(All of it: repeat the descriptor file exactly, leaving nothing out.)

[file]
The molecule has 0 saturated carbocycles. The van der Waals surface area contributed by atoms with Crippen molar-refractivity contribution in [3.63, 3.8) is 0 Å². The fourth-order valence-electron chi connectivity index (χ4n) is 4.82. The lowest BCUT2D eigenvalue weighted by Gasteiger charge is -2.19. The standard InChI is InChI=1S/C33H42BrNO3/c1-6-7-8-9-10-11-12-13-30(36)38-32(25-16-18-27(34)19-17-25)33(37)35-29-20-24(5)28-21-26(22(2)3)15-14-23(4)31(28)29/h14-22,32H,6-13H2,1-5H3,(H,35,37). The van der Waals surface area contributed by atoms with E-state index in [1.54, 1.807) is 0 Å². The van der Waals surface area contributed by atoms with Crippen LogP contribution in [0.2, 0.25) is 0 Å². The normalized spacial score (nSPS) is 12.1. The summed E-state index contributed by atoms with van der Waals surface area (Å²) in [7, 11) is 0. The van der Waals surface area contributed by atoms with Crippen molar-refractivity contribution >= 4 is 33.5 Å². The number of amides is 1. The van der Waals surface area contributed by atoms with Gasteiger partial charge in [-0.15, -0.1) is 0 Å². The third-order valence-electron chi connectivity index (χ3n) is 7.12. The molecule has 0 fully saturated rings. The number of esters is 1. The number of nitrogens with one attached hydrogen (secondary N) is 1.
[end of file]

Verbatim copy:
The molecule has 0 saturated carbocycles. The van der Waals surface area contributed by atoms with Crippen molar-refractivity contribution in [3.63, 3.8) is 0 Å². The fourth-order valence-electron chi connectivity index (χ4n) is 4.82. The lowest BCUT2D eigenvalue weighted by Gasteiger charge is -2.19. The standard InChI is InChI=1S/C33H42BrNO3/c1-6-7-8-9-10-11-12-13-30(36)38-32(25-16-18-27(34)19-17-25)33(37)35-29-20-24(5)28-21-26(22(2)3)15-14-23(4)31(28)29/h14-22,32H,6-13H2,1-5H3,(H,35,37). The van der Waals surface area contributed by atoms with E-state index in [1.54, 1.807) is 0 Å². The van der Waals surface area contributed by atoms with Crippen LogP contribution in [0.2, 0.25) is 0 Å². The normalized spacial score (nSPS) is 12.1. The summed E-state index contributed by atoms with van der Waals surface area (Å²) in [7, 11) is 0. The van der Waals surface area contributed by atoms with Crippen molar-refractivity contribution >= 4 is 33.5 Å². The number of amides is 1. The van der Waals surface area contributed by atoms with Gasteiger partial charge in [-0.15, -0.1) is 0 Å². The third-order valence-electron chi connectivity index (χ3n) is 7.12. The molecule has 0 fully saturated rings. The number of esters is 1. The number of nitrogens with one attached hydrogen (secondary N) is 1.